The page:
Renton to implement alternative to jail for low-level offenders

Community court aims to mitigate the underlying factors that lead people to crime.

Renton is close to implementing a community court system to provide rehabilitative services for low-level crime offenders as an alternative to punitive incarceration.

Municipal Judge Kara Murphy Richards described the traditional approach to criminal justice as often being a “revolving door” of reoffenders.

She said she regularly sees the same re-offending individuals in her court because the punitive approach of being sent to jail fails to address the underlying factors that drive individuals toward crime in the first place.

Murphy Richards said the majority of low-level theft, trespassing, vandalism, public exposure and harassment crimes are related to the underlying issues of addiction, mental health, poverty and homelessness.

Community courts aim to give low-level offenders the resources and services they need to avoid making the same mistakes, and it does so on an individualized case-by-case basis.

Murphy Richards said those who are eligible for the community court system can request permission to be a part of the program from the city.

Once enrolled, the individuals will be asked to meet at City Hall for an initial assessment of risk. The assessment will be carried out by a team of social workers and service providers who will determine what rehabilitative services will be necessary for each individual.

Murphy Richards said judges in traditional courtrooms are not given a lot of room to decide the sentencing of individuals because they have to conform to rigid sentencing guidelines.

She said the problem with this is that the same crime may have been committed by different individuals for completely different reasons, yet they will be sentenced the same way.

The initial assessment is intended to identify an individual’s needs on a case-by-case basis so they can receive the help that works for them.

Murphy Richards said her role as a judge in the community court context is to act as a facilitator of rehabilitation and not necessarily a typical judge. She mentioned that she will not be wearing a robe, and she will not be perched behind a bench, but will instead be in plain clothes and sitting across a table at eye level.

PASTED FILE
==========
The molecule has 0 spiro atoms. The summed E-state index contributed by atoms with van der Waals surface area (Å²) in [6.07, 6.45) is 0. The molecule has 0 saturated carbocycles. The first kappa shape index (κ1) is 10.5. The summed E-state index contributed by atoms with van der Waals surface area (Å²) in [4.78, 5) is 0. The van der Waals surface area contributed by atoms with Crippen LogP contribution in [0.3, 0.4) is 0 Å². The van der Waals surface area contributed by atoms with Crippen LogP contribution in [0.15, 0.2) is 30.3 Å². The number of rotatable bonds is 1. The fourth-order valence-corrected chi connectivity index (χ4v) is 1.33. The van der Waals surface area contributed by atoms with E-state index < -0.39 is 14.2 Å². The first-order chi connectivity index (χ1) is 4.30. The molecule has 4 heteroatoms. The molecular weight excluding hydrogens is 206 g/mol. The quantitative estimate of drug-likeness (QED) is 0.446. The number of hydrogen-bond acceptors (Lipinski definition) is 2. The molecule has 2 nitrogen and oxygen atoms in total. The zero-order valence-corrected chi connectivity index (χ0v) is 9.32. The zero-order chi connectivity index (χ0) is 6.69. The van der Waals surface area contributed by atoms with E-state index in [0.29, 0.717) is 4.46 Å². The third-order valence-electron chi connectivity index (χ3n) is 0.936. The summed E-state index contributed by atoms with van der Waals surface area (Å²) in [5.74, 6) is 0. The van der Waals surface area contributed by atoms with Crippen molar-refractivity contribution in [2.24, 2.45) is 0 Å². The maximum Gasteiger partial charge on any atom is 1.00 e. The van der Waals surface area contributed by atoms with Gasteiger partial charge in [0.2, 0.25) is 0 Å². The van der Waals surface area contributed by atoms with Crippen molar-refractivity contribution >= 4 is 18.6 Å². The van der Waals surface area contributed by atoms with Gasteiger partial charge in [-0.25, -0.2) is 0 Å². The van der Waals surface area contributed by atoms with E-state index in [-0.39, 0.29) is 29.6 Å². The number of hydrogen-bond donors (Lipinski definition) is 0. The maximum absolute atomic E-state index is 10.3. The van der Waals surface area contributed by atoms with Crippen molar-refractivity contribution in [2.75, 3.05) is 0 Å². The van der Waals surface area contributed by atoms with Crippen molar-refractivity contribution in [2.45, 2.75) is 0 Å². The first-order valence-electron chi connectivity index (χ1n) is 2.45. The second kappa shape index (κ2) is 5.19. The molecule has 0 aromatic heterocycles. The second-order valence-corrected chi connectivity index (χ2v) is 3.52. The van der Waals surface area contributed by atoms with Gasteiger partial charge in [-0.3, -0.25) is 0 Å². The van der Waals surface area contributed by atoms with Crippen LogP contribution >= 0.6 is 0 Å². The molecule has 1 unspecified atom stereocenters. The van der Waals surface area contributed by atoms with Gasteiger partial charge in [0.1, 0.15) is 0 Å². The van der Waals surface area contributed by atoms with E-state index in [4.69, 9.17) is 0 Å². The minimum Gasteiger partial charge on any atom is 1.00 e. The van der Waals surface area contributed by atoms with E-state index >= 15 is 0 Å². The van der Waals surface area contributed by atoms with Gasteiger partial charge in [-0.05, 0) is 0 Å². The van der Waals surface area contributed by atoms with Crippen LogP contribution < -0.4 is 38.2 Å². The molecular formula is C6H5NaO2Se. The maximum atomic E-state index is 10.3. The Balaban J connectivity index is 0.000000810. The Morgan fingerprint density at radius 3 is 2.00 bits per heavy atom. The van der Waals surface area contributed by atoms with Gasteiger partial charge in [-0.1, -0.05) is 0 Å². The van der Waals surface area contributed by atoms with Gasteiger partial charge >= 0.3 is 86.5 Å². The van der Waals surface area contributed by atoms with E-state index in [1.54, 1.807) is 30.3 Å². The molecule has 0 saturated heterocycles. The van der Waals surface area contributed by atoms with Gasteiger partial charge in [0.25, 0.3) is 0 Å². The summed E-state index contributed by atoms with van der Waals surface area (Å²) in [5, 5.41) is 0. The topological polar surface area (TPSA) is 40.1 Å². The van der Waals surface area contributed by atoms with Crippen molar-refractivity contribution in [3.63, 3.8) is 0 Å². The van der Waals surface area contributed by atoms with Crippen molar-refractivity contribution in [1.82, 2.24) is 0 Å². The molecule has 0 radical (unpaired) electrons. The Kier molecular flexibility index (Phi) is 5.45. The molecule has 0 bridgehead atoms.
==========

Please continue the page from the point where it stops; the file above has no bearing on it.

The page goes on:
She reiterated that while she does have a background in social work, her role will not be to provide these kinds of services directly, but to help individuals access these resources through the city when they previously might not have been able to.

Meetings with individuals will be held weekly in order to maintain consistency and build relationships. Murphy Richards said participants will be able to directly access the services they need during these City Hall meetings.

For each participant, the program will last through 12 months of supervision with the caveat that failing to complete the program will result in jail time.

Murphy Richards said participants waive their right to a trial as part of agreeing to the program.

“The community does not want us giving free passes,” Murphy Richards said.

The community court system is almost fully organized as they await for pandemic restrictions to be relaxed enough to allow for City Hall access.

Murphy Richards will host a Renton Municipal Community Court Informational Forum via Zoom from 7-8 p.m. March 2. Active participation is limited to the first 50 individuals to register. The forum will also stream on YouTube.

Those interested can register here: